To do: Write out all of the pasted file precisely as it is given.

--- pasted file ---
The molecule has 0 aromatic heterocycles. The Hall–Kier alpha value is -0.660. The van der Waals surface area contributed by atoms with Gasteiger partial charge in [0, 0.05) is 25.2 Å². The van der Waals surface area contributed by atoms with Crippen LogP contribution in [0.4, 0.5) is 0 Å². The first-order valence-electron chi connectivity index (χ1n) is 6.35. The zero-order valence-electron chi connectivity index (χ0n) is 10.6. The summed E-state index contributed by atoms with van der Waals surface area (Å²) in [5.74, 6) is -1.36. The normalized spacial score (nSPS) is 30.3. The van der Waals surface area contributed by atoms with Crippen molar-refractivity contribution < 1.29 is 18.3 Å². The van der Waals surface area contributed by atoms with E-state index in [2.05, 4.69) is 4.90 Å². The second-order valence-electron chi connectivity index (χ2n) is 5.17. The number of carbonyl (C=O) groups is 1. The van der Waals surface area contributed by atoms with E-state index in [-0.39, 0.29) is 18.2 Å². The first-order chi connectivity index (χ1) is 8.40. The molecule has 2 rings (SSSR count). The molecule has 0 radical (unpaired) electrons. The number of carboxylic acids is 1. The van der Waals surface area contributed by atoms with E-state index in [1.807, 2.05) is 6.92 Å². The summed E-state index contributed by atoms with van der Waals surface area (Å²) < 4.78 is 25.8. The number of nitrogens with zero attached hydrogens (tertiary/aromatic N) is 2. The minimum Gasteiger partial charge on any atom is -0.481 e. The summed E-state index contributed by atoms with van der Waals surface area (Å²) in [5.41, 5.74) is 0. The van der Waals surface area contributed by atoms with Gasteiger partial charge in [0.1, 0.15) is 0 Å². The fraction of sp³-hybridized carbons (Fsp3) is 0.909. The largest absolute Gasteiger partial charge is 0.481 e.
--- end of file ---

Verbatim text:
The molecule has 0 aromatic heterocycles. The Hall–Kier alpha value is -0.660. The van der Waals surface area contributed by atoms with Gasteiger partial charge in [0, 0.05) is 25.2 Å². The van der Waals surface area contributed by atoms with Crippen LogP contribution in [0.4, 0.5) is 0 Å². The first-order valence-electron chi connectivity index (χ1n) is 6.35. The zero-order valence-electron chi connectivity index (χ0n) is 10.6. The summed E-state index contributed by atoms with van der Waals surface area (Å²) in [5.74, 6) is -1.36. The normalized spacial score (nSPS) is 30.3. The van der Waals surface area contributed by atoms with Crippen molar-refractivity contribution < 1.29 is 18.3 Å². The van der Waals surface area contributed by atoms with E-state index in [2.05, 4.69) is 4.90 Å². The second-order valence-electron chi connectivity index (χ2n) is 5.17. The number of carbonyl (C=O) groups is 1. The van der Waals surface area contributed by atoms with E-state index in [-0.39, 0.29) is 18.2 Å². The first-order chi connectivity index (χ1) is 8.40. The molecule has 2 rings (SSSR count). The molecule has 0 radical (unpaired) electrons. The number of carboxylic acids is 1. The van der Waals surface area contributed by atoms with E-state index in [1.807, 2.05) is 6.92 Å². The summed E-state index contributed by atoms with van der Waals surface area (Å²) < 4.78 is 25.8. The number of nitrogens with zero attached hydrogens (tertiary/aromatic N) is 2. The minimum Gasteiger partial charge on any atom is -0.481 e. The summed E-state index contributed by atoms with van der Waals surface area (Å²) in [5.41, 5.74) is 0. The van der Waals surface area contributed by atoms with Gasteiger partial charge in [0.1, 0.15) is 0 Å². The fraction of sp³-hybridized carbons (Fsp3) is 0.909. The largest absolute Gasteiger partial charge is 0.481 e.